This trial compared different combinations of treatment in patients whose prostate cancer that had spread to the bones and had not responded to hormone therapy, to determine whether or not the upfront use of bone targeting agents with chemotherapy improves clinical outcomes.757 patients took part. The trial started out as a ‘Phase II’ study, investigating the effectiveness of giving docetaxel together with prednisolone, with or without zoledronic acid and/or radioactive strontium and the side effects.This was then expanded into a phase III trial with a larger number of patients. This is a novel approach, as normally differing phase trials are separate.

The results, presented at the American Society of Clinical Oncology meeting in 2013 showed that radiotherapy with injectable strontium given after chemotherapy with docetaxel, increased the length of time until the disease progressed. In addition, it was shown that zoledronic acid significantly reduced the average time until the occurrence of ‘skeletal-related events’ caused by bone metastases. These ‘events’ include pathological fractures, spinal cord compression, or the need for radiation or surgery to the bone. Further health economic and quality of life analyses are pending.

Another exciting prostate cancer trial that is being run by the CRCTU and has recently opened is the ‘AdUP’ trial, investigating a new gene therapy treatment that helps the body’s own immune system fight prostate cancer, in addition to targeted ‘suicide gene therapy’. The trial is aimed at prostate cancer patients whose cancer has returned after being treated with radiotherapy and is no longer responsive to hormone therapy, but remains contained within the prostate. This condition affects around 3,000 patients every year.

The treatment is in 2 parts. The first part is an injection directly into the prostate of modified adenovirus (the virus responsible for the common cold). The virus is unable to replicate in the body and can produce an enzyme called nitroreductase (NR) and an immune agent called GM-CSF. Once inside the cells, one of the genes carried by the virus causes the cells to produce GM-CSF, which activates the body’s own immune system, attracting white blood cells to attack the cancer. Two days later, patients receive an infusion of a drug, which becomes active on coming into contact with NR and starts to kill cancer cells. The aim of this trial is to investigate the safety of this combined treatment.

The modified adenovirus was developed by the Gene Therapy Group, led by Dr. Peter Searle, in the School of Cancer Sciences at Birmingham and has taken 15 years of work with support from the Medical Research Council.

There is currently no approved curative treatment for these patients. The Chief Investigator, Mr Prashant Patel is hopeful that the AdUP treatment could delay or prevent the progression to metastatic disease, offering new hope to patients with prostate cancer.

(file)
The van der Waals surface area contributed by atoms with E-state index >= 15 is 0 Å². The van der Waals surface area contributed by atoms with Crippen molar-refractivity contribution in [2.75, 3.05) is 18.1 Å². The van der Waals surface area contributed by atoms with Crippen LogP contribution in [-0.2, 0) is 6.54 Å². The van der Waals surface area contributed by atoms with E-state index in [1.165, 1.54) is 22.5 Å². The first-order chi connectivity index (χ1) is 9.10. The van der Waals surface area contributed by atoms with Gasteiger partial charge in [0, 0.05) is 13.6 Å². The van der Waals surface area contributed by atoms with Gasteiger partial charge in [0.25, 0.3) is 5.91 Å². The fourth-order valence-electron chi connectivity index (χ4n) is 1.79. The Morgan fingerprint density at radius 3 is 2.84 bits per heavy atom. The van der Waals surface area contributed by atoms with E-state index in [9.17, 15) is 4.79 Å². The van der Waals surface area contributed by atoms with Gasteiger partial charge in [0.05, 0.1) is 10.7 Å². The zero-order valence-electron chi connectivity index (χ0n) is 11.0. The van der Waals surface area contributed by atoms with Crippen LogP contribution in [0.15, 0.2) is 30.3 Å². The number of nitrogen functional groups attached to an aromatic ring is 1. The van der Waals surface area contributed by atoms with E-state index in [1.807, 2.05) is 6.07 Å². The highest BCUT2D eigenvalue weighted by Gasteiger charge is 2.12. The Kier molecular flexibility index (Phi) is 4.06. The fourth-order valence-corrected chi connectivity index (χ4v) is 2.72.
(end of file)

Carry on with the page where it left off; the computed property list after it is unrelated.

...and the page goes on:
“If this works, 15 to 20 years from now, we could be using the patient’s own immune system in this way to fight early onset prostate cancer so that patients won’t need painful treatments or even surgery” his colleague Mr Richard Viney said.

Last year when the first patient underwent treatment, the trial made headlines: Cold virus ‘treats prostate cancer’ for Birmingham patient (BBC News).

Though the focus of men’s health week this year is relating to health at work and stress, there are other men’s health and cancer awareness initiatives running throughout the year. Movember is well supported at The CRCTU and from the above video Mr Prashant Patel can be seen supporting the initiative with his Mo proudly!

We hope you found this insight interesting. Coming up in tomorrow’s post, a piece on an exciting and pioneering new project known as the National Lung Matrix trial for patients with advanced lung cancer.

To find out more about what goes on at The CRCTU you can follow our twitter feed here.

Further useful links:

May, 2014

If integration is the answer – what was the question?

Professor Jon Glasby

Over time, governments of all persuasions have sought to achieve more integrated health and social care. This ranges from the Joint Consultative Committees and joint finance of the 1960s and 1970s to care co-ordination in the 1990s, and from New Labour’s emphasis on ‘joined up solutions to joined up problems’ to the Coalition’s promotion of ‘integrated care’. The latest version is a series of ‘integrated care pioneers’ (which the University of Birmingham helped to select), with learning from these sites shared with other areas of the country to promote more holistic care.